GitHub's added Python to the list of programming languages it can auto-scan for known vulnerabilities. In March, the social code-host added Ruby and Javascript libraries to the dependency graph service it announced last year. Afraid of the dark, image via Shutterstock Your code is RUBBISH, says GitHub. Good thing we're here …

Intel buys eASIC because FPGAs aren't always the answer

Intel has acquired fabless designer eASIC, a specialist in the structured ASIC (Application-Specific Integrated Circuit) business. eASIC's technology gives Chipzilla an intermediate technology between ASICs and the FPGA (Field Programmable Gate Array) segment Intel entered in late 2015 when it acquired Altera. The …
Meltdown

Juniper makes a meal of Spectre/Meltdown

Roundup Juniper Networks has issued its semi-regular bug-dump, with sixteen advisories arriving late last week. There's a Spectre/Meltdown patch in there, but you need to go looking: it's in the Junos Space management platform, along with various other items. Junos Space also received one fix for BIND, and a merry collection of 17 …
gag

Tim? Larry? We need to talk about smartphones and privacy

Oracle’s busy backgrounding about Android privacy last year appears to have helped draw US lawmakers' attention to Google and Apple. Members of the US House Energy and Commerce Committee have jumped on a report by Quartz’s Keith Collins from November 2017 as the basis of letters to Apple CEO Tim Cook and Alphabet CEO Larry …

Weirdest. Acquisition. Ever. Broadcom buys CA Technologies

CA Technologies, long a byword for making acquisitions, has been acquired by Broadcom. The US$18.9 billion cash purchase of the software company is so distant from Broadcom’s chip business that it will probably not face the same regulatory problems that derailed Broadcom's takeover offer for Qualcomm. Announcing the deal, …

Oracle wants to improve Linux load balancing and failover

Oracle reckons Linux remote direct memory access (RDMA) implementations need features like high availability and load balancing, and hopes to sling code into the kernel to do exactly that. The problem, as Oracle Linux kernel developer Sudhakar Dindukurti explained in this post, is that performance and security considerations …
danger

Arch Linux PDF reader package poisoned

Arch Linux has pulled a user-provided AUR (Arch User Repository) package, because it contained malware. If you're an Arch Linux user who downloaded a PDF viewer named "acroread" in the short time it was compromised, you'll need to delete it. While the breach isn't regarded as serious, it sparked a debate about the security of …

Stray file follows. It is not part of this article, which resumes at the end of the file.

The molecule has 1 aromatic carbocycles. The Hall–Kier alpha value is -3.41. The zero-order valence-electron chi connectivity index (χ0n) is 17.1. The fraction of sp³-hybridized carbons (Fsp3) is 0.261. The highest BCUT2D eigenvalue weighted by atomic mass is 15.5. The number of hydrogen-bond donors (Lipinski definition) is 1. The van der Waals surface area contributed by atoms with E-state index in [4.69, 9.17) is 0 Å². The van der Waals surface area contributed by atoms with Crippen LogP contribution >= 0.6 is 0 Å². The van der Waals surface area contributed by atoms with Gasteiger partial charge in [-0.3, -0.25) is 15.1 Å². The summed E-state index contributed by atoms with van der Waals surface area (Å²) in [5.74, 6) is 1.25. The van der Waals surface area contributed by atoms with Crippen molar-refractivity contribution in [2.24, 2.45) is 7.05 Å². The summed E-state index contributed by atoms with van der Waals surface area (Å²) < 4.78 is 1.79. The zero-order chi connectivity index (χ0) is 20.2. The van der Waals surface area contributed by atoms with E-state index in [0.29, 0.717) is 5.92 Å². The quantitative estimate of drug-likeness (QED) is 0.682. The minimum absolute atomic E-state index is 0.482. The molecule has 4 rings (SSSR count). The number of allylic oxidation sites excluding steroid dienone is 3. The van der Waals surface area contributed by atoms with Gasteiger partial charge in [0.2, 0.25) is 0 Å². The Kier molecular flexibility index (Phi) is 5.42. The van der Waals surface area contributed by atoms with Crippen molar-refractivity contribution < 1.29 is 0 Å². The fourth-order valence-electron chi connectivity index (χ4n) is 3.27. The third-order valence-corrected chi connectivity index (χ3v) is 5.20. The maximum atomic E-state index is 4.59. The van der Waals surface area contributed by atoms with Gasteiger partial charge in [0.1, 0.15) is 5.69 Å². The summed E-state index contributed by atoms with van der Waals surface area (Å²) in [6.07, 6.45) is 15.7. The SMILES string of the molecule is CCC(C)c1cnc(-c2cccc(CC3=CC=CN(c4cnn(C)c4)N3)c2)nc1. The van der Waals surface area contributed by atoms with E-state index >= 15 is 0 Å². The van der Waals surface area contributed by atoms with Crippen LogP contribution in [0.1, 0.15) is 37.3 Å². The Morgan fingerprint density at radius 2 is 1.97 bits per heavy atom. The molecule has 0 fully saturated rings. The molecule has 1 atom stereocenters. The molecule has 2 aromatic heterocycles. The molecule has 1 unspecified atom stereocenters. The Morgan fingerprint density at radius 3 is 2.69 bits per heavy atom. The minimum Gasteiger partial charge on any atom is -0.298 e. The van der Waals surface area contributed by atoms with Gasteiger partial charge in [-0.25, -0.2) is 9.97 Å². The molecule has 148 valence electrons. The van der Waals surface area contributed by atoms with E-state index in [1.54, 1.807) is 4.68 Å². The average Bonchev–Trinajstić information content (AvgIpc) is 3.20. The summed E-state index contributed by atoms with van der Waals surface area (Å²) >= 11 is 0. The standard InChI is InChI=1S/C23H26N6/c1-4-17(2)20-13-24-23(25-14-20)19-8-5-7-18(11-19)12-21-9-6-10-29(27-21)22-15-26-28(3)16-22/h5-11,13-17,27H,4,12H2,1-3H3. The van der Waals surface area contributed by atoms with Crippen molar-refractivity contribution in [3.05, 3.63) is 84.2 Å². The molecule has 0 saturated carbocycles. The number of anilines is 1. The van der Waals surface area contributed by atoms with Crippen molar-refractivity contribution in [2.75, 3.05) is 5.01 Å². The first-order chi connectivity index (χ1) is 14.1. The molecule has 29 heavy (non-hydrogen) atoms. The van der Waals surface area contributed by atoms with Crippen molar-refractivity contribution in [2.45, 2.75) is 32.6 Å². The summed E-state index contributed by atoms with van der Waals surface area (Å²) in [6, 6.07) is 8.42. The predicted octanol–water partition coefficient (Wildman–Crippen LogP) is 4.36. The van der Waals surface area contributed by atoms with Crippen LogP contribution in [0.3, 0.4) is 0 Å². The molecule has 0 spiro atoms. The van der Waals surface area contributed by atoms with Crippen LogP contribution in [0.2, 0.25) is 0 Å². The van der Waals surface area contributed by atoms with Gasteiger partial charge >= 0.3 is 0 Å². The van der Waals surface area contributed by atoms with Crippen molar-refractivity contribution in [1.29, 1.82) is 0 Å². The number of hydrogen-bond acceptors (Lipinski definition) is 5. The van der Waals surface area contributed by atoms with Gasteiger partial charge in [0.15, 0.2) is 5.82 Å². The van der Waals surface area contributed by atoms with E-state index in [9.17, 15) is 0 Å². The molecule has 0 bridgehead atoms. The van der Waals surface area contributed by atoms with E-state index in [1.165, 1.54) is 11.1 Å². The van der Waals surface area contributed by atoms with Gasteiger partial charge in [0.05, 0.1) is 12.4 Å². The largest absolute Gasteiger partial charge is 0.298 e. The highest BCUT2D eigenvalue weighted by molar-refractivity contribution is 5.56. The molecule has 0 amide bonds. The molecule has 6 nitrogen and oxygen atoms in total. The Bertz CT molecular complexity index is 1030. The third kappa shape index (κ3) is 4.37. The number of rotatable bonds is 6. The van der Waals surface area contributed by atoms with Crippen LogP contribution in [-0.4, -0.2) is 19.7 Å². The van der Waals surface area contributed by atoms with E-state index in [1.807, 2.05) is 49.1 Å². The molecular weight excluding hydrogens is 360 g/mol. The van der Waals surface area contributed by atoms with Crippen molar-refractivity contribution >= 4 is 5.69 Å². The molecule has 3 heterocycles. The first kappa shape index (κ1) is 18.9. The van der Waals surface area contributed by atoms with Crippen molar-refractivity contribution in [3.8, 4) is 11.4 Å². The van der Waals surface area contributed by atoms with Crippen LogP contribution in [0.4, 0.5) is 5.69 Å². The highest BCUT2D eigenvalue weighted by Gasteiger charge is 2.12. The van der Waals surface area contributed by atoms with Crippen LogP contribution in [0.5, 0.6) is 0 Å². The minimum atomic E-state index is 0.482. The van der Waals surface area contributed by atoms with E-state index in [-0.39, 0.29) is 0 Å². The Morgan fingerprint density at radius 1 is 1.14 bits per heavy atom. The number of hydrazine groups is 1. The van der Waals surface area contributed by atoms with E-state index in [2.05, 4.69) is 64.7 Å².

BGP hijacker booted off the Internet's backbone

A year-long effort to stop an accused “bad actor” who hijacked border gateway protocol (BGP) routes has borne fruit, with giant Hurricane Electric and Portugal's IPTelecom joining in cutting off an organisation called Bitcanal. Dyn detailed the process, which is nearing completion a year after German Internet exchange DE-CIX …

China-based hackers take an interest in Cambodia's elections

A US-based security researcher has accused China of interfering in Cambodia's forthcoming national election. Security vendor FireEye says it has spotted a large-scale Chinese phishing, intrusion, remote access trojan (RAT), and data exfiltration operation targeting the poll. FireEye attributed the activity to a group dubbed “ …
black robed individuals in a circle... scary! Photo by shutterstock

Huawei won a contract in Oz. Of course there's a whispering campaign

Comment Huawei has won another sizeable contract, this time in Australia, and with it come the all-too-common accusations that the company is a national security risk. The contract in question is an LTE-based 1800MHz rail radio network worth AU$136m (£76.4m) for the State of Western Australia's Public Transport Authority (PTA). Huawei …
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BGP borked? Blame the net's big boppers

The Internet's fundamental routing infrastructure, the Border Gateway Protocol (BGP), is so fragile that errors in one to four per cent of ISP route filters can propagate bad routes. So says Czech DDOS-defender Qrator Labs, which carried out a project to try and help the Internet community quantify how much of the threat to …

Malware-slinging scum copied D-Link's code-signing certificates to dress up PC nasties

Security researchers have warned that someone's obtained copies of code-signing certificates from two Taiwanese companies – and is using them to sign malware. Abusing code-signing certificates in this way is an attempt to present software nasties as the legitimate product of the vendor whose key signed it. Security vendor …
Playground hero

Nissan 'fesses up to fudging emissions data

Nissan, last year accused by UK consumer magazine Which? of faking emissions data, has admitted its own “dieselgate”. The Which? investigation in March 2017 claimed Nissan's X-Trail 1.6 litre engine produced “13 times as much NOx as the Euro 6 limit”. The carmaker instituted an internal review, and in September 2017 found it …